Attention Deficit Hyperactivity Disorder
Attention Deficit Hyperactivity Disorder
Children and Adults with ADHD have tend to have these characteristics
- Smoking or drinking during pregnancy.
- Birth complications or very low birth weight.
- Exposure to lead or other toxic substances.
- Extreme neglect, abuse, or social deprivation.
Cognitive behavioral therapy
Applied behavior analysis
Clinical psychologist: Treats mental disorders primarily with talk therapy.
Psychiatrist: Treats mental disorders primarily with medications.
Pediatrician: Provides medical care for infants, children, and teenagers.
Detecting symptoms differs from case to case, and the more severe, the earlier the diagnosis.
- 8 years old: average age of diagnosis for children with mild ADHD
- 7 years old: average age of diagnosis for children with moderate ADHD
- 5 years old: average age of diagnosis for children with severe ADHD
Data for children ages 5-17
Prevalence by Race:
All - 9.4%
White - 9.6%
Black - 10.5%
American Indian/Alaska Native - 6.4%
Asian - 1.4%
Multiple race - 11.6%
Prevalence by Ethnicity:
Hispanic - 4.9%
Non-Hispanic - 10.6%
Non-Hispanic White - 11.2%
Non-Hispanic Black - 10.8%
- Number of children 3-17 years of age ever diagnosed with ADHD: 5.9 million
- Percent of children 3-17 years of age ever diagnosed with ADHD: 9.5%
- Percent of boys 3-17 years of age ever diagnosed with ADHD: 13.5%
- Percent of girls 3-17 years of age ever diagnosed with ADHD: 5.4%
Symptoms of the different genders
- impulsivity or “acting out”
- hyperactivity, such as running and hitting
- lack of focus, including inattentiveness
- physical aggression
- being withdrawn
- low self-esteem and anxiety
- intellectual impairment and difficulty with academic achievement
- inattentiveness or a tendency to “daydream”
- verbal aggression: teasing, taunting, or name-calling
- Less than 1 in 3 children with ADHD received both medication treatment and behavioral therapy, the preferred treatment approach for children ages 6 and older.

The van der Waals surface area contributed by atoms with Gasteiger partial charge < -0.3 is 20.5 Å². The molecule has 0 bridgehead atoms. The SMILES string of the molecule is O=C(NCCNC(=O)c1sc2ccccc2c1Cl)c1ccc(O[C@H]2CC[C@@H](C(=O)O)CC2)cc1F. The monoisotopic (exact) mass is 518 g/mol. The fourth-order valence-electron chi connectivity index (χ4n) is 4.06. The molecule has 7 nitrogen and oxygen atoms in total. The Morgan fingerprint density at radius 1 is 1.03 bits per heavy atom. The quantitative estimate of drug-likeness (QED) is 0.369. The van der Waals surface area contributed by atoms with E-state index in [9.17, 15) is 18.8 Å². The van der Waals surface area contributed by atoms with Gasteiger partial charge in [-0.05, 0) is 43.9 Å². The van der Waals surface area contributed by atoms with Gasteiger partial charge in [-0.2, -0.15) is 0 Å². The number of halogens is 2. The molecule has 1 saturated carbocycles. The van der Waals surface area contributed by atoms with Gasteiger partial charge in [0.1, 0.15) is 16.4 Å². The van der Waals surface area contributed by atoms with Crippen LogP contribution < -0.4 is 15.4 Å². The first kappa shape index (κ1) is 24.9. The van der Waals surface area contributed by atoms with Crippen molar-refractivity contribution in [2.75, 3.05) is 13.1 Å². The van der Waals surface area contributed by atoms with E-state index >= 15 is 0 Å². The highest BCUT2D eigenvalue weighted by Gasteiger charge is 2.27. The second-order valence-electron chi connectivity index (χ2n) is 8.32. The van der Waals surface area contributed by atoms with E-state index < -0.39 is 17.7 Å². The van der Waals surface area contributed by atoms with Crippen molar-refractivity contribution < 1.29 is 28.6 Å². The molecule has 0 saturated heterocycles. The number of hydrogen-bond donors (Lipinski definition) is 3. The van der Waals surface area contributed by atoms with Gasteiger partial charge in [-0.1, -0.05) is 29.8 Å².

- Only half of preschoolers (4-5 years of age) with ADHD received behavioral therapy, which is now the recommended first-line treatment for this group.
- About half of preschoolers with ADHD were taking medication for ADHD, and about 1 in 4 were treated only with medication.
IS ADHD LINKED TO OTHER DISORDERS?
- Often fails to give close attention to details or makes careless mistakes in schoolwork, at work, or with other activities.
- Often has trouble holding attention on tasks or play activities.
- Often does not seem to listen when spoken to directly.
- Is often easily distracted
- Is often forgetful in daily activities.
Hyperactivity and Impulsivity:
- Often fidgets with or taps hands or feet, or squirms in seat.
- Often leaves seat in situations when remaining seated is expected.
- Is often "on the go" acting as if "driven by a motor".
- Often talks excessively.
- Often blurts out an answer before a question has been completed.
- Often has trouble waiting his/her turn.
Early 1900s: 1902
ADHD was first mentioned in 1902. British pediatrician Sir George Still described “an abnormal defect of moral control in children.” He found that some affected children could not control their behavior the way a typical child would, but they were still intelligent.
The Introduction of Benzedrine: 1936
The U.S. Food and Drug Administration approved Benzedrine as a medicine in 1936. Dr. Charles Bradley stumbled across some unexpected side effects of this medicine the next year. His patient's’ behavior and performance in school improved when he gave it to them.
The Introduction of Ritalin: 1955
The FDA approved the psychostimulant Ritalin in 1955. It became more popular as an ADHD treatment as the disease became better understood and diagnoses increased. The medicine is still used to treat ADHD today.
A Changing Definition: 1980
They changed the name of the disorder from hyperkinetic impulse disorder to attention deficit disorder (ADD).
A Name That Fits: 1987
They removed the hyperactivity distinction and changed the name to attention deficit hyperactivity disorder (ADHD).
A Climb in Diagnoses 1990s
ADHD cases began to climb significantly in the 1990s.
- doctors are able to diagnose ADHD more efficiently
- more parents are aware of ADHD and are reporting their children’s symptoms
- more children are actually developing ADHD
Scientists are trying to identify the causes of ADHD as well as possible treatments.